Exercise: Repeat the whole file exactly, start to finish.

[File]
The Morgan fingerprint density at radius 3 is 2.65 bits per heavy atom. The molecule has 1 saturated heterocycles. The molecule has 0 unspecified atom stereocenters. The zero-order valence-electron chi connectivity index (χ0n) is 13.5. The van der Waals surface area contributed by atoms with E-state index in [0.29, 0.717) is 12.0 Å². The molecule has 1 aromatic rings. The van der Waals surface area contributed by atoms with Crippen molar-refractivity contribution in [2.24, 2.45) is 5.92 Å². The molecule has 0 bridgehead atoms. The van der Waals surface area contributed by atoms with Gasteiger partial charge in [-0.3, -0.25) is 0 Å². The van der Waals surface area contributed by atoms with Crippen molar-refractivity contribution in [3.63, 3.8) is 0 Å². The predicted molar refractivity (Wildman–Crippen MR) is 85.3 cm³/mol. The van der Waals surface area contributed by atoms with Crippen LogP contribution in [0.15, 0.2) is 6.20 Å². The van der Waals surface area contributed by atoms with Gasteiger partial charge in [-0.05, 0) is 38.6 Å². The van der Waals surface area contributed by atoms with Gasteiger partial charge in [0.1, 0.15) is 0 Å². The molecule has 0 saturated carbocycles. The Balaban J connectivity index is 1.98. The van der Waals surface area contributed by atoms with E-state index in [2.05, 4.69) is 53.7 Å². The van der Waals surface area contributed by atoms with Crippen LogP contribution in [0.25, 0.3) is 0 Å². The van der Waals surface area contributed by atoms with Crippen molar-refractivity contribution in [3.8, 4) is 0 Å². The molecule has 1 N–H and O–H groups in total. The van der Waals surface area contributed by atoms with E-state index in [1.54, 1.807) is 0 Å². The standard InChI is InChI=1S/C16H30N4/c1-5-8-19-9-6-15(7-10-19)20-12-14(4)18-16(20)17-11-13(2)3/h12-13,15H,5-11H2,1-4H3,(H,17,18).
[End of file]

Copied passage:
The Morgan fingerprint density at radius 3 is 2.65 bits per heavy atom. The molecule has 1 saturated heterocycles. The molecule has 0 unspecified atom stereocenters. The zero-order valence-electron chi connectivity index (χ0n) is 13.5. The van der Waals surface area contributed by atoms with E-state index in [0.29, 0.717) is 12.0 Å². The molecule has 1 aromatic rings. The van der Waals surface area contributed by atoms with Crippen molar-refractivity contribution in [2.24, 2.45) is 5.92 Å². The molecule has 0 bridgehead atoms. The van der Waals surface area contributed by atoms with Gasteiger partial charge in [-0.3, -0.25) is 0 Å². The van der Waals surface area contributed by atoms with Crippen molar-refractivity contribution in [3.63, 3.8) is 0 Å². The predicted molar refractivity (Wildman–Crippen MR) is 85.3 cm³/mol. The van der Waals surface area contributed by atoms with Crippen LogP contribution in [0.15, 0.2) is 6.20 Å². The van der Waals surface area contributed by atoms with Gasteiger partial charge in [-0.05, 0) is 38.6 Å². The van der Waals surface area contributed by atoms with Gasteiger partial charge in [0.1, 0.15) is 0 Å². The molecule has 0 saturated carbocycles. The Balaban J connectivity index is 1.98. The van der Waals surface area contributed by atoms with E-state index in [2.05, 4.69) is 53.7 Å². The van der Waals surface area contributed by atoms with Crippen LogP contribution in [0.25, 0.3) is 0 Å². The van der Waals surface area contributed by atoms with Crippen molar-refractivity contribution in [3.8, 4) is 0 Å². The molecule has 1 N–H and O–H groups in total. The van der Waals surface area contributed by atoms with E-state index in [1.54, 1.807) is 0 Å². The standard InChI is InChI=1S/C16H30N4/c1-5-8-19-9-6-15(7-10-19)20-12-14(4)18-16(20)17-11-13(2)3/h12-13,15H,5-11H2,1-4H3,(H,17,18).